The monstrosity of war in Europe, with its fire bombings and mass destruction, led Neruda to confront the brutal Spanish invasion of the Americas, something shouted by every one of Cuzco’s stones. Not only did it cause the fall of a great empire, it caused the new world’s population to collapse. Only in the last century did it return to pre-Spanish levels.
Ever since the epoch of the sufferings of pre-Columbian America when, according to Father [Bartolomé de] las Casas the dogs of the invaders were nourished often with the flesh of live prisoners, women, children, and men; reason never knew such a disastrous dream. The degradation, the martyrdom, the annihilation on gigantic proportions, were methodically put into practice. From ancient Europe came the crashing of bombs and from distant lands we followed a thread of blood, that, through the night and sea led us to this ancient scene of culture, now in slavery and agony.
In Machu Picchu, while accompanied by the great Cuzco intellectual José Uriel Garcia, who sought to go beyond the straight jackets of race and the heritage of conquest in the lands Pizarro invaded, Neruda’s focus was transformed. Like the indigenistas he wrote about the native heritage and the Indians but his focus, ultimately, was on a transformation of the modern context in which he wrote. More than a decade before Neruda came to Machu Picchu, José Uriel Garcia, like other indigenista intellectuals turned to the Indians to understand and critique the Latin American present. García grasped this when wrote:
The future belongs to men of spirit, far more than to those of nervous riches or muscular power. Our continent suffers, rather, from a plethora of organic vitality. More than the river of blood, or physiological inheritance, life’s most exalted fruits were always won through spirit. The epoch of “races” ended a long time ago, because those races were closed spirits, intimately tied to the circulation of blood.
Machu Pichu revealed itself before me like the persistence of reason above delirium. The absence of its inhabitants, of its creators, and the mystery of their origin with its silent tenacity opened for me a lesson of an order that man can establish over centuries with his solidary will: the collective edifice capable of challenging nature’s disorder and human misfortune.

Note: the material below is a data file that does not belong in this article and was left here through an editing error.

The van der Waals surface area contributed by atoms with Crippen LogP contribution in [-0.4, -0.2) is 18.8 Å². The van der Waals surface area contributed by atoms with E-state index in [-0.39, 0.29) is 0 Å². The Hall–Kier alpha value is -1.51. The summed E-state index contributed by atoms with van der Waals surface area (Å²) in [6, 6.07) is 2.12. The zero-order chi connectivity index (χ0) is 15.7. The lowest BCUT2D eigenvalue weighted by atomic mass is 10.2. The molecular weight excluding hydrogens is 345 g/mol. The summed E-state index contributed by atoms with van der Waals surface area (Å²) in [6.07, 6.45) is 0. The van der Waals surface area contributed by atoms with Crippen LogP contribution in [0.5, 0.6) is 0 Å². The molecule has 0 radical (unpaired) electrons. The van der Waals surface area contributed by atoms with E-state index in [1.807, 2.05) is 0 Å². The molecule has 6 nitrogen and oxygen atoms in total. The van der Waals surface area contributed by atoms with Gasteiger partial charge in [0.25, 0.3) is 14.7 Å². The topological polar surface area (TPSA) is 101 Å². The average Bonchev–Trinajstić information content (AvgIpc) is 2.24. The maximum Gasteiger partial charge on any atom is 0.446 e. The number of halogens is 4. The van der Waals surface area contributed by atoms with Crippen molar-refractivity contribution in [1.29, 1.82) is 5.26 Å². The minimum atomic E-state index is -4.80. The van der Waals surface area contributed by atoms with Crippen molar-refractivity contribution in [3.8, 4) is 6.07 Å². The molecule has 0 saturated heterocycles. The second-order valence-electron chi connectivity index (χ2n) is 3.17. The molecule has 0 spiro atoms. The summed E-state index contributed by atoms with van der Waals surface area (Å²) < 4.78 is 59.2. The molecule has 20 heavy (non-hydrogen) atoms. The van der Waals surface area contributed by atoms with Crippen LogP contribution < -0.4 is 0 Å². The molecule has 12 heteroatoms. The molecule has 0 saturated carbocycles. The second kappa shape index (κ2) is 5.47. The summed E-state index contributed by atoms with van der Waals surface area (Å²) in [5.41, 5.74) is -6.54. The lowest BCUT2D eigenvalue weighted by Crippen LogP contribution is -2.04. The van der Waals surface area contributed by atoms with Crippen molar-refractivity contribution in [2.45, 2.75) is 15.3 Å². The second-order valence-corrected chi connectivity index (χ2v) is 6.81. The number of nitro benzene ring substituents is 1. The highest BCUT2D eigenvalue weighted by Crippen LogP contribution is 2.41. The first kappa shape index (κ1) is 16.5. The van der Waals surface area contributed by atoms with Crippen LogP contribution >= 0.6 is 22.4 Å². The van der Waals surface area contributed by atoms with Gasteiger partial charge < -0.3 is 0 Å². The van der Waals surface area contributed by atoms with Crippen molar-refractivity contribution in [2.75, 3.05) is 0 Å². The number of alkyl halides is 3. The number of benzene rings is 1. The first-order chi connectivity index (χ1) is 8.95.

[Machu Picchu and other American] discoveries reveled many paths to me and among them the memory of my destiny with that lasting truth; with collective creations, in which all the ingredients — hope and anguish, delicacy and power –had been joined many times in a singular organism that directed all possibilities of action and gave origin to a new sonorous silence, filled with intelligence and music.
Neruda left Cuzco and went on to great fame, including a Nobel Prize in literature. He saw his political dreams collapse in a brutal coup d’êtat and he died almost immediately as if his heart could not withstand the loss of his dream, his goal.
But he was not alone in his hopes and aspirations, nor in being inspired by the stones of Machu Picchu and Cuzco. Many continue in his path. If one listens carefully in Machu Picchu, or in Cuzco –even in Café Extra — one can still hear that “sonorous silence filled with intelligence and music,” and the cacophony around it, while sipping Cuzco’s hot chocolate.